You’ll find signs of Quintana Roo’s history in the cities of Tulum and Si’an Kaan. Picture an alabaster limestone castle stop a grassy buff and you’ve had a glimpse of the character of Tulum. The castle actually exists and is protected by a 3,000-foot long wall built some 600 years ago, when Maya sailors used the castle for light to reach land. This area of the Yucatan is the most accessible archaeological site. Hoards of tourists arrive each morning. Thankfully, the government has developed prescribed paths around the site in order to protect the remains. Tulum was used as a major trading center between AD 1100 and the Spanish Conquest. The wealthy merchant class worshipped the Descending God. You can view a portrait of this God above the doorway of the Descending God Temple.
Lynn Troldahl Herschberger explains, “Tulum is mystical, magical and without question the most beautiful place I have ever been. It is an ancient Maya ceremonial and religious center, on the coast of the Caribbean. The limestone coast forms a cliff overlooking much of the white sand beach and the view is breathtaking.” But, she says, “The ruins at Tulum are well preserved though not very important architecturally. It is a late Maya city put together with much mortar, and the carvings on the exteriors of the buildings are barely readable.”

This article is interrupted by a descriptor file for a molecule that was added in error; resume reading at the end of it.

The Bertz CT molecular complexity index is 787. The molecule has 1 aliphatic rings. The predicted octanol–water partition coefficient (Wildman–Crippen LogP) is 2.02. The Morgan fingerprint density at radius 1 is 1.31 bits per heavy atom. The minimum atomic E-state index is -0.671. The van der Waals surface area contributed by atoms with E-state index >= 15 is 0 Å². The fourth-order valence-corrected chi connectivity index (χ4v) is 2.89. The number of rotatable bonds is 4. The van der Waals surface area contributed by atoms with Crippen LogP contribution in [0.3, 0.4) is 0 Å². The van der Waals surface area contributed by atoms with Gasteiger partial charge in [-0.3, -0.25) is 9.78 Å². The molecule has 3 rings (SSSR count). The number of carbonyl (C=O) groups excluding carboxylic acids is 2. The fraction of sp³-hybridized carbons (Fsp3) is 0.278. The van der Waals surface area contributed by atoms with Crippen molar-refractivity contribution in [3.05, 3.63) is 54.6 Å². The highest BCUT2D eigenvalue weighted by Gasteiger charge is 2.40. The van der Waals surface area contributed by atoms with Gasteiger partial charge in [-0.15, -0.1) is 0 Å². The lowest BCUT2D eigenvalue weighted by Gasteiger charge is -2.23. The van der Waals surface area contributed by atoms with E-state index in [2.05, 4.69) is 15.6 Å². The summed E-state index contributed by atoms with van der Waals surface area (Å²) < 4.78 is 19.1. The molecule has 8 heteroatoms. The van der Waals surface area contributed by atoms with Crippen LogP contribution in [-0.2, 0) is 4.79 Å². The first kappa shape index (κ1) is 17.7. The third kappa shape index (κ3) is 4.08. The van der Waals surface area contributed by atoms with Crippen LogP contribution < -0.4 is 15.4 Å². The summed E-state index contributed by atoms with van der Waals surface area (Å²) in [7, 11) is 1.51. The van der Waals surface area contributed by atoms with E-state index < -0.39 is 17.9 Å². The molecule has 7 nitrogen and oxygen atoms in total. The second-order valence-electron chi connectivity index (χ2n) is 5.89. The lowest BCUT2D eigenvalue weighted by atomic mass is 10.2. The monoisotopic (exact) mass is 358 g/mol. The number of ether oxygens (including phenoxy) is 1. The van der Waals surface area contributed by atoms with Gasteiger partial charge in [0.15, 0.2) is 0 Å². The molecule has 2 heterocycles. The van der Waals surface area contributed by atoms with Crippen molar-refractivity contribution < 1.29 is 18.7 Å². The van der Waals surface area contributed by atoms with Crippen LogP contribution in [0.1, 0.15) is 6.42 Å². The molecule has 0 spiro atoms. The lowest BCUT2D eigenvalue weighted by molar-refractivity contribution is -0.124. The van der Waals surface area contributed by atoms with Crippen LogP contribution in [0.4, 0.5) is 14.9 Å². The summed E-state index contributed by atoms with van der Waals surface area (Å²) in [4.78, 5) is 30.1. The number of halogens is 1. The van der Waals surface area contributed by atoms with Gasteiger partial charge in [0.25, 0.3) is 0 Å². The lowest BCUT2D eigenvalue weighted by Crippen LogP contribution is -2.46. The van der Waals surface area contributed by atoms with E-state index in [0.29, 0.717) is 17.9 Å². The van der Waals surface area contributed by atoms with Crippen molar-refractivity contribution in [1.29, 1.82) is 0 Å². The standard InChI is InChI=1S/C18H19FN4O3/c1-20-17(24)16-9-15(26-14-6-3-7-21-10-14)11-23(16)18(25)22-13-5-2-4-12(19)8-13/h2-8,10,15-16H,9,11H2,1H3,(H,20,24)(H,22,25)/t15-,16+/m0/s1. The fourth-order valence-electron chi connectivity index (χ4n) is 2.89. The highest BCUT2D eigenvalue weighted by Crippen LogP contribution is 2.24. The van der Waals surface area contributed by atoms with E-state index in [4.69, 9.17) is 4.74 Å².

Canals are dotted with shrines in the mangrove lagoons, south of Tulum. These are the canals that the Maya used to travel to and from work and home long, long ago. The shrines are protected in the Reserva de la Biosfera Si’an Kaan. The Reserve is the last expanse of undeveloped land on the Caribbean coast. Si’an Kaan is comprised of 62 miles of beach, 2 bays, fresh and saltwater lagoons, and the Punta Allen Peninsula. The area is protected by UNESCO as a World Heritage site, helping to conserve the Maya heritage.
You can join a fishing lodge in Si’an Kaan for a day of sustainable fishing, or you can use the non-profit organization Amigos de Si’an Kaan to explore Punta Allen. This organization works closely with park officials in order to efficiently and effectively transport visitors through the protected area. As for wildlife, there are 350 species of birds in the lagoons of Si’an Kaan, in addition to snook, tarpon, bonefish, herons, and sea turtles.
There are many other places to visit in the state of Quintana Roo; some less-traveled areas. For example, Chetumal is the peaceful capital city of Quintana Roo where travelers can swim with manatees. Coba, a city situated in the dense jungle, is an 81 square mile archaeological site. The physically fit can climb 120 steps at the Nohuch Mul pyramid, while viewing wild parrots and squirrel monkeys. Among the vegetation in Coba you can find other remains of small pyramids, temples, ball courts, and ornate stelae, which are carved life size depictions of kings and queens along with lengthy hieroglyphic texts. At Peninsula Xcalak experienced divers can visit a 24-mile long reef lined with shipwrecks, the Banco Chinchorro.
The state of Quintana Roo offers much to the laid back and energetic traveler. A great Mexico vacations from anicient ruins to swimming with the dolphins in Mexico. Tropical Adventure.com’s tour outfitters Mayatour can assist either type of traveler with multiple day trips among the Yucatan. Visit TropicalAadventure.com destinations page to visit Mayatour’s web site for more information, or to reserve your trip today.